Phase Three- Research the proper agent.

For pity’s sake, do not blast the same query packet to every human who comes up on a Google search for ‘literary agent’. Since you already researched your perfect market back in Phase Two, take the time to find out your perfect agent as well. Laurie McLean’s rule of thumb is ten percent- spend ten percent of the time you spent on a novel researching agents.

The nice thing about this day and age is that all the information we need to figure out our best agent is online. Check out agency websites, querytracker.net, agentquery.com, Publisher’s Marketplace. Look at an agent’s client list, what kind of books they’ve sold, who they sell to.  Follow them on Twitter, read their blogs.

(But seriously, don’t stalk agents, digitally or otherwise. They want to only be queried with those projects best suited to them, so that sort of info is probably pretty available.  You’re not going to find the secret chink in their armor by hacking into their private Facebook page and looking at pictures of their daughter’s third birthday. Just don’t.)

And if you find you have the time and money to do so, definitely try online events, webinars, classes, conferences. Anything that gets you interacting with agents (in a good way!) will help you sort out whom to query with what, and how to best do it.

Phase Four- Assemble- and check!- your packet.

Once you have your dream team of potential agents post-it noted over your writing desk, carefully ready their submission requirements. Not all agents ask for the same stuff! A query packet can include many things. The most common is a query letter, but the packet might also include a proposal, a synopsis, sample pages, a marketing plan- basically whatever the agent finds necessary to assessing your viability as a client. The most important thing here is to know exactly what the agent wants to see, and give them exactly that.

In the words of Andy Kifer, “Put together a packet designed to intrigue.” Make the query letter personal and interesting- butter up the agents about their list, about their talks, tout all the research you’ve by telling them how perfect they are for this manuscript. Sell your book, and sell yourself. Don’t make a synopsis that sounds like a fifth grade book report- inject the voice of the narrative, keep statements brief and powerful, prove that you can write an absorbing story from start to finish. Be very clear on what you have, and what you’re looking for. In each facet of the packet, make every sentence fascinate.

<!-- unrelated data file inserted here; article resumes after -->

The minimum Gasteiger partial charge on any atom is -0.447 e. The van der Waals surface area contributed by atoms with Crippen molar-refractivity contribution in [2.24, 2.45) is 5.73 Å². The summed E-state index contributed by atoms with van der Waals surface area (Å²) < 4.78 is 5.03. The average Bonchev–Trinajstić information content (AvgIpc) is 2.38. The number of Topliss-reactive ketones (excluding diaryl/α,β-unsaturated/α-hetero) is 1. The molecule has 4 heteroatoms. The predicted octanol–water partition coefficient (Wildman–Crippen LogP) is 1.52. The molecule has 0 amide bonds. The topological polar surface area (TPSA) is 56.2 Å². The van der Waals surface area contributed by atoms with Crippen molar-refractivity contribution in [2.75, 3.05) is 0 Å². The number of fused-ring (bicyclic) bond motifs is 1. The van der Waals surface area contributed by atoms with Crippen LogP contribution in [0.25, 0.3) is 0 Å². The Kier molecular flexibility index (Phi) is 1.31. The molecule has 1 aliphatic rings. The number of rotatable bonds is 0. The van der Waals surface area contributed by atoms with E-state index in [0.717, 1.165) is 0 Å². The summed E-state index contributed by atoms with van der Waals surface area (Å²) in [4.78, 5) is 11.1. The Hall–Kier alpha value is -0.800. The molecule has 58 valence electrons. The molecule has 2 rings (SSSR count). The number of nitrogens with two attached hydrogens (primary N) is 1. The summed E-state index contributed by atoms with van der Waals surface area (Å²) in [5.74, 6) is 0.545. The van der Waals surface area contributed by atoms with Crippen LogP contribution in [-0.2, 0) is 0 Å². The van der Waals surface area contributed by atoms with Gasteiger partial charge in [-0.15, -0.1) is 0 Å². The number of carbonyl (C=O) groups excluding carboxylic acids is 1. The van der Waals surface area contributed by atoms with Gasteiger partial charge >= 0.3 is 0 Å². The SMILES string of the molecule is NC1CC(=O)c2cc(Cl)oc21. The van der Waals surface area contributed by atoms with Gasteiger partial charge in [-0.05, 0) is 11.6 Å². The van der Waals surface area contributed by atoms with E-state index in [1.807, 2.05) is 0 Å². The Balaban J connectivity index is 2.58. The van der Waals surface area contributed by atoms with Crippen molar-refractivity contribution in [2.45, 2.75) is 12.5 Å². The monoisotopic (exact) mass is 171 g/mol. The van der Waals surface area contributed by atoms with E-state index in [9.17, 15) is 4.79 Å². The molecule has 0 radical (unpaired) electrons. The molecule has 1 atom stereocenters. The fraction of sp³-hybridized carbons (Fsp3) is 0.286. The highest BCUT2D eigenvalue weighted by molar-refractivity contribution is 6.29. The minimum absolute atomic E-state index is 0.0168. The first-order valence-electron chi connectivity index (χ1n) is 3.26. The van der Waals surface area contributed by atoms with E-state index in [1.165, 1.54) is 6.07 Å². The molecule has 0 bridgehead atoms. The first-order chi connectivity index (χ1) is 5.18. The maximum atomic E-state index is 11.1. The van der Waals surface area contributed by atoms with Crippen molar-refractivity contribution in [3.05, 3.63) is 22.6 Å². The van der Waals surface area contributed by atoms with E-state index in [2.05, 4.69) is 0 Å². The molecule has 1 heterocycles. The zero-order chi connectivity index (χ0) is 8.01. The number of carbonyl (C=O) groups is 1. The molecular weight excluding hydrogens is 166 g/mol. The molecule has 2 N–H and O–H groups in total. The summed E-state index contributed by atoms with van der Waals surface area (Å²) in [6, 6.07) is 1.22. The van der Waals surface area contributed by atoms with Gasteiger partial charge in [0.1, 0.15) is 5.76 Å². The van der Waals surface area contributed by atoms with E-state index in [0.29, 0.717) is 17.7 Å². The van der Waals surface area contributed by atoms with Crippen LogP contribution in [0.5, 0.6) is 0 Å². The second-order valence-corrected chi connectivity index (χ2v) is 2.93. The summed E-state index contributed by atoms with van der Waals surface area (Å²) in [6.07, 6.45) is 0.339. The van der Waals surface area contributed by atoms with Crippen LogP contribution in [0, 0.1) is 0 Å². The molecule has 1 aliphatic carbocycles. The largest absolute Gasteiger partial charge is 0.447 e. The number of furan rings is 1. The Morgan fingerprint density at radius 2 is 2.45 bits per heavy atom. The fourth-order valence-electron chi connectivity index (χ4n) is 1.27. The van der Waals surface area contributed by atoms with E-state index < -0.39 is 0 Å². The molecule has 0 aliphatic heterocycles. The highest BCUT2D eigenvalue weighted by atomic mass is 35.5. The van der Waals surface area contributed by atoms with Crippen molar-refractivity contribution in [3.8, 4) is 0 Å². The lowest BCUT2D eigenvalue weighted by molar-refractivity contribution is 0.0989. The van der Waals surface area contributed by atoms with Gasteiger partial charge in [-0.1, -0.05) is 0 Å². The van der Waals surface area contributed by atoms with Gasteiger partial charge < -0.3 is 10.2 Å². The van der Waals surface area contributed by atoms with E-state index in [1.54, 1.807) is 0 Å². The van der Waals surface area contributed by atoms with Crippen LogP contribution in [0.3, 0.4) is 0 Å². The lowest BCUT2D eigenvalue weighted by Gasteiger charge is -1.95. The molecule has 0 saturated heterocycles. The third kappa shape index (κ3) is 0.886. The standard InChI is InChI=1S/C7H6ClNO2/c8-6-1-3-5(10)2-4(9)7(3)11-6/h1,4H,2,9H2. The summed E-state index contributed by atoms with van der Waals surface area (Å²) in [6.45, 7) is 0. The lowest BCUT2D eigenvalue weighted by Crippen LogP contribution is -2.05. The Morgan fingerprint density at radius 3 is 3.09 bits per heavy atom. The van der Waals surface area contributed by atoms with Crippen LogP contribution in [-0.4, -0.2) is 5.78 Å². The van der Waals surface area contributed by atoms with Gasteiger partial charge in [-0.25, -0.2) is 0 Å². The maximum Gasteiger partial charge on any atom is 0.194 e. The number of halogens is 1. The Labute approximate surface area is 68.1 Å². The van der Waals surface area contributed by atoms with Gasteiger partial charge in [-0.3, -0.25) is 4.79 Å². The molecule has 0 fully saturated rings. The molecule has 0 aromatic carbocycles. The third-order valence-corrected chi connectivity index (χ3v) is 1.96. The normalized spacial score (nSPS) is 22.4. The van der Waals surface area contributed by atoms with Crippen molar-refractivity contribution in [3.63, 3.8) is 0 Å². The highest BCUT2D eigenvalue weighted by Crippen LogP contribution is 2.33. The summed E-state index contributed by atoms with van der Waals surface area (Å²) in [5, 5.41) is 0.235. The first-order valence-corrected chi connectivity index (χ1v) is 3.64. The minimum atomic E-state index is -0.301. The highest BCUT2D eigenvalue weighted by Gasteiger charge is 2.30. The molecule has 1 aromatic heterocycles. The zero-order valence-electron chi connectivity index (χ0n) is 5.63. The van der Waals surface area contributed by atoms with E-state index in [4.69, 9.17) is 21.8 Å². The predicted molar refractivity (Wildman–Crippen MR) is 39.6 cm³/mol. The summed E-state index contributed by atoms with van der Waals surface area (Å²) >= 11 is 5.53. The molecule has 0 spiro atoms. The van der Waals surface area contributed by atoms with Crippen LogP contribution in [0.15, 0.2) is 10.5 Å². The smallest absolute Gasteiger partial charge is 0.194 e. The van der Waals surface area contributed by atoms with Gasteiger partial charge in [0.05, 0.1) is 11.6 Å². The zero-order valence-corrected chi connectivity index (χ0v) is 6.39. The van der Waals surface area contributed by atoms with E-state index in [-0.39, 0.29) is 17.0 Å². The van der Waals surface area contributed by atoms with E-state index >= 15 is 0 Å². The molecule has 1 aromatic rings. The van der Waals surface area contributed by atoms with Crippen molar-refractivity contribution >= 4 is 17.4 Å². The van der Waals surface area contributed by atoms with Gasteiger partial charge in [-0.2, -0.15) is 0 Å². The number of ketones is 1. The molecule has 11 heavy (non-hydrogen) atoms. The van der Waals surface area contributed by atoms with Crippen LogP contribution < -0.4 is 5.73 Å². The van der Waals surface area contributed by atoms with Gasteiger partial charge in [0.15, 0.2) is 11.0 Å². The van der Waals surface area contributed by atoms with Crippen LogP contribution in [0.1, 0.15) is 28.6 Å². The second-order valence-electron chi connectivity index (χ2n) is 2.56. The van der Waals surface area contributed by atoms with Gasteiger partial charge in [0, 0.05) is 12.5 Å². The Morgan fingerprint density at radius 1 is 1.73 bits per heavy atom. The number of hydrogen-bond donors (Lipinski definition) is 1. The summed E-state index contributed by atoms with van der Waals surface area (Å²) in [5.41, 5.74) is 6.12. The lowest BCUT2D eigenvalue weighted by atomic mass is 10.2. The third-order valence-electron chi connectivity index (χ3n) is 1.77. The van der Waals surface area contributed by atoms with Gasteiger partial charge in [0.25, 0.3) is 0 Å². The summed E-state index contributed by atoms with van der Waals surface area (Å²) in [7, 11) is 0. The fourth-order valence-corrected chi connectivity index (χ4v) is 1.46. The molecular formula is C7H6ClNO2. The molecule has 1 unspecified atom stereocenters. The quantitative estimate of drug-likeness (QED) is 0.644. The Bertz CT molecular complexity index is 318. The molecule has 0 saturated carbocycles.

And then go back through it with a magnifying glass. Read it out loud. Get your friends to read it and give feedback. Edit. Reread. Make sure you spelled the agent’s name right. Eliminate all mistakes. And then send it through another round of beta readers. Do this as many times as necessary to get it just right.

Phase Five- Click send and get to work on the next project.

After all that work in phases one through four, Phase Five should be a cinch. You’ve done the legwork- now give that packet a kiss for luck and send it off.

But don’t just wait idle in the time it takes to receive a reply. Agents don’t want to work with a one trick pony- they want an author who can provide top notch work time and again. So get to work on your next masterpiece! If nothing else, it will keep your mind off the agony of waiting, and it just might produce your next best seller.

Best of luck in your querying adventures!

As mentioned throughout, this sagacity came from literary agents Danielle Smith, Laurie McLean, and Andy Kifer, all of whom are fun and nice and not at all terrifying demigods! Who’d have thought?

A Thousand Dollars to Blow

This hypothetical situation brought to you by a kind donation from Uncle Scrooge.

This hypothetical situation brought to you by a kind donation from Uncle Scrooge.